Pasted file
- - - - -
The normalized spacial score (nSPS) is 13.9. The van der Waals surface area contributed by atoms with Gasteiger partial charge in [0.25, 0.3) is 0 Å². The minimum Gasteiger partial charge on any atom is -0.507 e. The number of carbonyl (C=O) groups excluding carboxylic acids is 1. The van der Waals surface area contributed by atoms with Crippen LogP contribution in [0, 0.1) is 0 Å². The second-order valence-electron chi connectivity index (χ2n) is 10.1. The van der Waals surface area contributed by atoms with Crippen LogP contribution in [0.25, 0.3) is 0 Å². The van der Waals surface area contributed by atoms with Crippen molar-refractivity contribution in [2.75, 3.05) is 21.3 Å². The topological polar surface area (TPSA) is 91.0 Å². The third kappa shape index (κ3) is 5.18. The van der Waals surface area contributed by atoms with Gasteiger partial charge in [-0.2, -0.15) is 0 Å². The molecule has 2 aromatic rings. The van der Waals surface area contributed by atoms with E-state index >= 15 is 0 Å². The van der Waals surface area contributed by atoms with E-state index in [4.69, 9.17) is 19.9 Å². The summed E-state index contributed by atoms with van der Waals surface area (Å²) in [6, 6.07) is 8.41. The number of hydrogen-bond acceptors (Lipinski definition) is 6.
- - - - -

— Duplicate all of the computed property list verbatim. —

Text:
The normalized spacial score (nSPS) is 13.9. The van der Waals surface area contributed by atoms with Gasteiger partial charge in [0.25, 0.3) is 0 Å². The minimum Gasteiger partial charge on any atom is -0.507 e. The number of carbonyl (C=O) groups excluding carboxylic acids is 1. The van der Waals surface area contributed by atoms with Crippen LogP contribution in [0, 0.1) is 0 Å². The second-order valence-electron chi connectivity index (χ2n) is 10.1. The van der Waals surface area contributed by atoms with Crippen LogP contribution in [0.25, 0.3) is 0 Å². The van der Waals surface area contributed by atoms with Crippen molar-refractivity contribution in [2.75, 3.05) is 21.3 Å². The topological polar surface area (TPSA) is 91.0 Å². The third kappa shape index (κ3) is 5.18. The van der Waals surface area contributed by atoms with Gasteiger partial charge in [-0.2, -0.15) is 0 Å². The molecule has 2 aromatic rings. The van der Waals surface area contributed by atoms with E-state index >= 15 is 0 Å². The van der Waals surface area contributed by atoms with E-state index in [4.69, 9.17) is 19.9 Å². The summed E-state index contributed by atoms with van der Waals surface area (Å²) in [6, 6.07) is 8.41. The number of hydrogen-bond acceptors (Lipinski definition) is 6.